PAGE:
TEHRAN, April 17 (Mehr News Agency) -- As the Energy Ministry recently began filling the Sivand Dam reservoir in the ancient Bolaghi Valley, the Kalan Dam project is also rubbing salt into the wounds of cultural heritage near Malayer, southwestern Hamedan Province.
A team of Iranian archaeologists has been carrying out rescue excavations since March 1 on a 22-meter high mound named Patappeh, the Shatt-e Ghileh site, and a number of other ancient sites, all of which will be submerged by the dam's reservoir.
With a length of 826 meters and a height of 46 meters, the earth dam is being constructed 30 kilometers southwest of Malayer.
"Fourteen ancient sites have been identified during the initial studies, which lasted 20 days," team director Hassan Rezvani told the Persian service of CHN on Tuesday.
"This is the first time that rescue excavations have been carried out on a tepe of such a height in Iran, and according to our plan, the operations will be completed in the next two years," he added.
"The main part of the tepe includes ruins and a castle dating back to the Parthian and Sassanid eras. However, studies on strata show that the tepe had been inhabited since the fourth millennium BC," Rezvani explained.
"Several 10x10 meter trenches have been dug at Patappeh, and traces dating from the early Islamic period have been discovered during the excavations. In addition, the ruins of a Sassanid castle can be clearly observed in the stairstep trenches," he added.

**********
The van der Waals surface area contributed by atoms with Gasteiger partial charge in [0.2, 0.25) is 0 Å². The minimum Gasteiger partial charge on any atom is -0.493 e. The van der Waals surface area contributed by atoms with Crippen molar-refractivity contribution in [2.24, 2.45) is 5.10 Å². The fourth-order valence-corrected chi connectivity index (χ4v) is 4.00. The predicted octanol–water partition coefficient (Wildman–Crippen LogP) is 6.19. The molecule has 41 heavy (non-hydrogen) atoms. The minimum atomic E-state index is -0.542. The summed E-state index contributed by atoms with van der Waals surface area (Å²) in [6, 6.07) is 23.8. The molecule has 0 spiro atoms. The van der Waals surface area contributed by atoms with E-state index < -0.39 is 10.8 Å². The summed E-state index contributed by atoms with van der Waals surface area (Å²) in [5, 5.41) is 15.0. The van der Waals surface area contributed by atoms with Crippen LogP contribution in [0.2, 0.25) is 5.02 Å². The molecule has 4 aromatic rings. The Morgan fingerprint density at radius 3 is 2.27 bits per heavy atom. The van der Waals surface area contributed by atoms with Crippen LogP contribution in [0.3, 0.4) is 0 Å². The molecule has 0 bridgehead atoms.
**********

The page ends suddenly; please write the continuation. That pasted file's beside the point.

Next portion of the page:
The excavations are being sponsored by the officials of the dam.
Iran's cultural heritage has been greatly threatened by dam construction projects over the past few years.
In the most controversial case, the reservoir of the Sivand Dam is about to devour a large section of the Bolaghi Valley in Fars Province, which is home to over 130 archaeological sites, dating from prehistoric periods to the early Islamic era.
Energy Minister Parviz Fattah announced on April 16 that the filling of the Sivand Dam reservoir began after the ministry had received official permission from the CHTHO.
The ministry had postponed the filling of the dam reservoir until September in order to give experts more time to conduct archaeological excavations and research, but Culture Heritage, Tourism, and Handicrafts Organization (CHTHO) Director Esfandiar Rahim-Mashaii said last week that, in his point of view, the filling of the reservoir of the Sivand Dam does not pose a problem, and it is unnecessary to continue the rescue excavations in the area.
Rahim-Mashaii was appointed to the CHTHO after Mahmud Ahmadinejad won the presidency. He said in a press conference in March 2006 that he had previously not known anything about the Sivand Dam or the Bolaghi Valley.
The Sivand Dam was scheduled to become officially operational in time for the current visit of President Ahmadinejad to Fars Province.
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